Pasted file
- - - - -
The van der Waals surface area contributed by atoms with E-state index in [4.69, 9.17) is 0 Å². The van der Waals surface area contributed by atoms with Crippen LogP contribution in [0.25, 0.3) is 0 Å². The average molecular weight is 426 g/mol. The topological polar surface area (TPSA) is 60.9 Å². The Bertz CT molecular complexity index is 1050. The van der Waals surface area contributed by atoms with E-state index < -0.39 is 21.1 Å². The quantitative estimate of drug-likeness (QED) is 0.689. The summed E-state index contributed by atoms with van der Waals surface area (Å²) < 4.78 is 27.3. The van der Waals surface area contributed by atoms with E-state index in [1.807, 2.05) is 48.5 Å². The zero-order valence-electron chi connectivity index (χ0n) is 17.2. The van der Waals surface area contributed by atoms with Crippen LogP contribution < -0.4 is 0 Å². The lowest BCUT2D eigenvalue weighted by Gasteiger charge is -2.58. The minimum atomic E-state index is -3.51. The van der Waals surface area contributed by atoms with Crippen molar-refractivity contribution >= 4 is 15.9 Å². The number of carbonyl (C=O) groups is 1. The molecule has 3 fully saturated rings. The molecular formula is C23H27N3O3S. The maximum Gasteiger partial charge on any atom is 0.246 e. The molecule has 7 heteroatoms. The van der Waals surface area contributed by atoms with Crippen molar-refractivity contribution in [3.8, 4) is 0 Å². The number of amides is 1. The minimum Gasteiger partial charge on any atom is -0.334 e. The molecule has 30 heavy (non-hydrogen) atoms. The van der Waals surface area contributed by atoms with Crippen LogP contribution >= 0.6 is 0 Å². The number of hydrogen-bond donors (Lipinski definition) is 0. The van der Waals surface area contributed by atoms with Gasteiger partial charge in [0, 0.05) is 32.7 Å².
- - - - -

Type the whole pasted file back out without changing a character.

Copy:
The van der Waals surface area contributed by atoms with E-state index in [4.69, 9.17) is 0 Å². The van der Waals surface area contributed by atoms with Crippen LogP contribution in [0.25, 0.3) is 0 Å². The average molecular weight is 426 g/mol. The topological polar surface area (TPSA) is 60.9 Å². The Bertz CT molecular complexity index is 1050. The van der Waals surface area contributed by atoms with E-state index < -0.39 is 21.1 Å². The quantitative estimate of drug-likeness (QED) is 0.689. The summed E-state index contributed by atoms with van der Waals surface area (Å²) < 4.78 is 27.3. The van der Waals surface area contributed by atoms with E-state index in [1.807, 2.05) is 48.5 Å². The zero-order valence-electron chi connectivity index (χ0n) is 17.2. The van der Waals surface area contributed by atoms with Crippen LogP contribution < -0.4 is 0 Å². The lowest BCUT2D eigenvalue weighted by Gasteiger charge is -2.58. The minimum atomic E-state index is -3.51. The van der Waals surface area contributed by atoms with Crippen molar-refractivity contribution >= 4 is 15.9 Å². The number of carbonyl (C=O) groups is 1. The molecule has 3 fully saturated rings. The molecular formula is C23H27N3O3S. The maximum Gasteiger partial charge on any atom is 0.246 e. The molecule has 7 heteroatoms. The van der Waals surface area contributed by atoms with Crippen molar-refractivity contribution in [3.8, 4) is 0 Å². The number of amides is 1. The minimum Gasteiger partial charge on any atom is -0.334 e. The molecule has 30 heavy (non-hydrogen) atoms. The van der Waals surface area contributed by atoms with Crippen LogP contribution >= 0.6 is 0 Å². The number of hydrogen-bond donors (Lipinski definition) is 0. The van der Waals surface area contributed by atoms with Gasteiger partial charge in [0, 0.05) is 32.7 Å².